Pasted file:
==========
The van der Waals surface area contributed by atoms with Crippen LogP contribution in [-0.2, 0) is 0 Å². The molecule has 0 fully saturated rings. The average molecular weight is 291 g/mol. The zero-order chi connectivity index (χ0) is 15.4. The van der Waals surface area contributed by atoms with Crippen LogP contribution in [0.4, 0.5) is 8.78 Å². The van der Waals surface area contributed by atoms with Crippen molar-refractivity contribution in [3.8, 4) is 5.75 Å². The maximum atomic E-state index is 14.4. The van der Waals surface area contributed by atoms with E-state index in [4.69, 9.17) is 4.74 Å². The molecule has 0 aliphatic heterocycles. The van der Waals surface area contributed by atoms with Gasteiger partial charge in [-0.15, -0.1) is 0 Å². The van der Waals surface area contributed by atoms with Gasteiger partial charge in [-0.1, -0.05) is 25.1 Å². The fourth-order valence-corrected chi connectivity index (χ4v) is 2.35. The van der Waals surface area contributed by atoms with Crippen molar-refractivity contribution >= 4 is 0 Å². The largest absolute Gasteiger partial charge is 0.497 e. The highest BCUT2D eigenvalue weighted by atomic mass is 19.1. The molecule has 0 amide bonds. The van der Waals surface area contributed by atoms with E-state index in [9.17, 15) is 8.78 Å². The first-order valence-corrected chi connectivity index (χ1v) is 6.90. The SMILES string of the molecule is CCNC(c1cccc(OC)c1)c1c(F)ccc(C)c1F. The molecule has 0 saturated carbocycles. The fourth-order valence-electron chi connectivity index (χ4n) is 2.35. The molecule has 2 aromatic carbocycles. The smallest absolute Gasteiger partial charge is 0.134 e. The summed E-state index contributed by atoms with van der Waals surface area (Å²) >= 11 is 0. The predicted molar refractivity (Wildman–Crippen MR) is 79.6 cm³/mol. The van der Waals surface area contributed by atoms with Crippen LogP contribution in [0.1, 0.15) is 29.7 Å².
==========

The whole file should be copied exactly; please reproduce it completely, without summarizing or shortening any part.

The van der Waals surface area contributed by atoms with Crippen LogP contribution in [-0.2, 0) is 0 Å². The molecule has 0 fully saturated rings. The average molecular weight is 291 g/mol. The zero-order chi connectivity index (χ0) is 15.4. The van der Waals surface area contributed by atoms with Crippen LogP contribution in [0.4, 0.5) is 8.78 Å². The van der Waals surface area contributed by atoms with Crippen molar-refractivity contribution in [3.8, 4) is 5.75 Å². The maximum atomic E-state index is 14.4. The van der Waals surface area contributed by atoms with E-state index in [4.69, 9.17) is 4.74 Å². The molecule has 0 aliphatic heterocycles. The van der Waals surface area contributed by atoms with Gasteiger partial charge in [-0.15, -0.1) is 0 Å². The van der Waals surface area contributed by atoms with Gasteiger partial charge in [-0.1, -0.05) is 25.1 Å². The fourth-order valence-corrected chi connectivity index (χ4v) is 2.35. The van der Waals surface area contributed by atoms with Crippen molar-refractivity contribution >= 4 is 0 Å². The largest absolute Gasteiger partial charge is 0.497 e. The highest BCUT2D eigenvalue weighted by atomic mass is 19.1. The molecule has 0 amide bonds. The van der Waals surface area contributed by atoms with E-state index in [9.17, 15) is 8.78 Å². The first-order valence-corrected chi connectivity index (χ1v) is 6.90. The SMILES string of the molecule is CCNC(c1cccc(OC)c1)c1c(F)ccc(C)c1F. The molecule has 0 saturated carbocycles. The fourth-order valence-electron chi connectivity index (χ4n) is 2.35. The molecule has 2 aromatic carbocycles. The smallest absolute Gasteiger partial charge is 0.134 e. The summed E-state index contributed by atoms with van der Waals surface area (Å²) >= 11 is 0. The predicted molar refractivity (Wildman–Crippen MR) is 79.6 cm³/mol. The van der Waals surface area contributed by atoms with Crippen LogP contribution in [0.1, 0.15) is 29.7 Å².